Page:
Complementary and alternative medicine often is referred to as CAM, and requires that patients be actively involved in the treatment plan. The CAM ideal is a partnership between patient and practitioner with dialogue about treatment options dedicated to healing the whole person. (This partnership is the UCBC model for all modalities of cancer treatment.) Complimentary therapies reflect a variety of eastern and western healing philosophies and practices that can be helpful in managing symptoms and side effects from conventional treatment. Integrative medicine is the term to describe combining conventional treatment with appropriate CAM therapies.
The National Institutes of Health has established a division devoted to research of CAM. Through clinical trials, scientists are developing a growing body of evidence-based recommendations about CAM therapies. Some are effective; others, despite anecdotal suggestions, are not. For more information, go to http://nccam.nih.gov.
Well-known examples of complementary therapies include acupuncture to control nausea and pain, and probiotics to help prevent diarrhea often caused by antibiotics prescribed for patients with bacterial infections. Other complementary options focus on quality of life with energy therapies such as Qi Gong, Tai Chi and yoga. Healing Touch, Reiki and massage also have helped many patients.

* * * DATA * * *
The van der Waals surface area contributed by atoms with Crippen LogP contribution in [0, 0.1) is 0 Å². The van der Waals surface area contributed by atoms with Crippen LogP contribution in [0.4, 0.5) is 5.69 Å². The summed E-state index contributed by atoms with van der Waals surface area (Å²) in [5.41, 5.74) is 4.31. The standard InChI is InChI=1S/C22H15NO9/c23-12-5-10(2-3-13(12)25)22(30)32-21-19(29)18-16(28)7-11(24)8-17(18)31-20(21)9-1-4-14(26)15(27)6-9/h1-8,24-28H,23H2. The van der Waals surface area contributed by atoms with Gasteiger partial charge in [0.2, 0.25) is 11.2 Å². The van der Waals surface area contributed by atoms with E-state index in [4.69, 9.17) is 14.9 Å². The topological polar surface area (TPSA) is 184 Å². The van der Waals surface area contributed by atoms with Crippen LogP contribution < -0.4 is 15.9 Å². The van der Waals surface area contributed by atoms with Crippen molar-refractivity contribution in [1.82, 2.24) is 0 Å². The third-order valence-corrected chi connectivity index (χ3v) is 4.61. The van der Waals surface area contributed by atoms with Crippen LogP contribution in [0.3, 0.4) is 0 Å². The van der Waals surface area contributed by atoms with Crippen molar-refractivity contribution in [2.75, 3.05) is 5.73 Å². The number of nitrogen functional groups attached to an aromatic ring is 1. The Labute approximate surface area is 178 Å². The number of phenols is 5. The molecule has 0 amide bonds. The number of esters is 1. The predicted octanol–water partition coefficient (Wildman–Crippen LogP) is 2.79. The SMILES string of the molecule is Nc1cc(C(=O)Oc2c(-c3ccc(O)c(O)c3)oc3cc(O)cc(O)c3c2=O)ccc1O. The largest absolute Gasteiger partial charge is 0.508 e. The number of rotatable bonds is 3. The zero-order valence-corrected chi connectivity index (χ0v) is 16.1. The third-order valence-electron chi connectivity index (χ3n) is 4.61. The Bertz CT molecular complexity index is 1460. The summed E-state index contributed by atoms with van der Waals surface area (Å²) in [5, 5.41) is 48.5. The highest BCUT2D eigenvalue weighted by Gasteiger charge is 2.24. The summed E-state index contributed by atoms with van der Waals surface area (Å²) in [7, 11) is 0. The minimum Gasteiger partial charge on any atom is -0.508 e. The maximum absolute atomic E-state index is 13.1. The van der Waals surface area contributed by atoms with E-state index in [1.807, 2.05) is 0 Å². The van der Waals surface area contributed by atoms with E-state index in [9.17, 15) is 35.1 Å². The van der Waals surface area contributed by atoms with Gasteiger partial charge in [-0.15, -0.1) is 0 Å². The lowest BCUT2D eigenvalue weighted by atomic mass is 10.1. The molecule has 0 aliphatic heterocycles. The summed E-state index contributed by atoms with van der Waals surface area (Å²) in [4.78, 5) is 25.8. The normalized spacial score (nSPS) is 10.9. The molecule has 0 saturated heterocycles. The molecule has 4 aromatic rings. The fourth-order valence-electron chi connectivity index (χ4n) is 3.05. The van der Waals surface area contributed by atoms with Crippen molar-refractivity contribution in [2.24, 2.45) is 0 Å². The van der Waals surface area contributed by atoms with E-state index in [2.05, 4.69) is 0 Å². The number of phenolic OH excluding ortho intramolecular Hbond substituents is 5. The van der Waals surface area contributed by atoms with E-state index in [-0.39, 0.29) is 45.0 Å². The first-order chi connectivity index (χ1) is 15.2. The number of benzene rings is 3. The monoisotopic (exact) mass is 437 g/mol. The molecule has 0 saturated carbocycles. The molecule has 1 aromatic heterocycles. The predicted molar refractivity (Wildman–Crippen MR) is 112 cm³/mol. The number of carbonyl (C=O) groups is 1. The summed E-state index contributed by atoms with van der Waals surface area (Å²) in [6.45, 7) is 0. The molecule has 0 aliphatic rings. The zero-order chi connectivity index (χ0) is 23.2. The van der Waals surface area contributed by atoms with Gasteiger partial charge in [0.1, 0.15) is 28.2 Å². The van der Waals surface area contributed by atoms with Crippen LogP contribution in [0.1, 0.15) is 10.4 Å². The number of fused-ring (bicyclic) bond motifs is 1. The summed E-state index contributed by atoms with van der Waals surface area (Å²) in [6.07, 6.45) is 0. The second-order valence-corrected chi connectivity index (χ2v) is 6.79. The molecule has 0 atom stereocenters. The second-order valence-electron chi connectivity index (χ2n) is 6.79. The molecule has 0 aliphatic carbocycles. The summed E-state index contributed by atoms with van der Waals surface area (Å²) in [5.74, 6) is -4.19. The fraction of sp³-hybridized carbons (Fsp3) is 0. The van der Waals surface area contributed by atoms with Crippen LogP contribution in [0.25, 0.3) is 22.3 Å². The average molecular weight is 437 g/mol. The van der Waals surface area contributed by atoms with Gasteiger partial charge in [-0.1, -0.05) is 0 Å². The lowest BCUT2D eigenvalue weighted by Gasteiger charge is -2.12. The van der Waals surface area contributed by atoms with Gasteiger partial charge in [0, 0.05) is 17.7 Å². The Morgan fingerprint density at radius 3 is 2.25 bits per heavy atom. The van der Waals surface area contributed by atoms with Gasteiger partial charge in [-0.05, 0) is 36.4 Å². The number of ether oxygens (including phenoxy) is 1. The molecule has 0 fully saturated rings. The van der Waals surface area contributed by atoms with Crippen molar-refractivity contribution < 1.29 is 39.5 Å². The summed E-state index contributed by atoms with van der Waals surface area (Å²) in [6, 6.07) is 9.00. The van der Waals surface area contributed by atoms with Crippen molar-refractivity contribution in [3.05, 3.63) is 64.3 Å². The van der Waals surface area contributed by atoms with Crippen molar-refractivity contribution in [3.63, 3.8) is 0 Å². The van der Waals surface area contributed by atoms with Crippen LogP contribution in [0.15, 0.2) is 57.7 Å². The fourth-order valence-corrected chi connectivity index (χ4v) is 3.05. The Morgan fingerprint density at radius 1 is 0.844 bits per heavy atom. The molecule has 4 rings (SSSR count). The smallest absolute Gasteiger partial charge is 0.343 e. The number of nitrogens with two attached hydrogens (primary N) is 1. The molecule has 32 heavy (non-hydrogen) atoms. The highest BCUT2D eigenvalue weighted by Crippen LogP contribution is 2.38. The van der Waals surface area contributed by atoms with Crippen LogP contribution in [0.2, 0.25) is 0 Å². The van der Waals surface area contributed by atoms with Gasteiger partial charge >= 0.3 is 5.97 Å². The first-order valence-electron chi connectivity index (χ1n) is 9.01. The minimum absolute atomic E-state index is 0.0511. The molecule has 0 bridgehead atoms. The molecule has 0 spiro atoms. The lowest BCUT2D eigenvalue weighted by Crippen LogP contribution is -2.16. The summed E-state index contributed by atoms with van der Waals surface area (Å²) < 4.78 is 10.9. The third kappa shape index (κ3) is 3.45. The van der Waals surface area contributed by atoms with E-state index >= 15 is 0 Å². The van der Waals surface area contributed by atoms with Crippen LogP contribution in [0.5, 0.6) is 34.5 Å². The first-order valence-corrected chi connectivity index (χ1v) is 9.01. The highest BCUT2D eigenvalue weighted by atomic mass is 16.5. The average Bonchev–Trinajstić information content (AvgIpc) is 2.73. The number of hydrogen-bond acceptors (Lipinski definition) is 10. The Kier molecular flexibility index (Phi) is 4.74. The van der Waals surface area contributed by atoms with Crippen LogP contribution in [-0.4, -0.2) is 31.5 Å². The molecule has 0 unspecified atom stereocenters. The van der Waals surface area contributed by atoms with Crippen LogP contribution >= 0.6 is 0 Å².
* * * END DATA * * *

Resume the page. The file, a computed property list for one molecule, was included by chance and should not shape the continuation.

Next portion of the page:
While alternative medicine may be useful for some minor ailments, it is not recommended as a substitute for conventional therapies in treating a major illness like cancer. Anecdotes from friends or the Internet are not evidence-based.
Never take a nutritional or herbal supplement without first consulting your physician. Some supplements may be contraindicated with certain cancer therapies or, at worst, may interfere with a cancer drug’s ability to work. Others may cause extensive bleeding or interfere with healing after surgery.
There is no federal or state government agency that controls manufacturing safety, purity and dose consistency of vitamins and herbs or other nutritional supplements. Consumer Lab offers a fee-based service to check brand purity and dose consistency. See http://www.consumerlab.com for more information.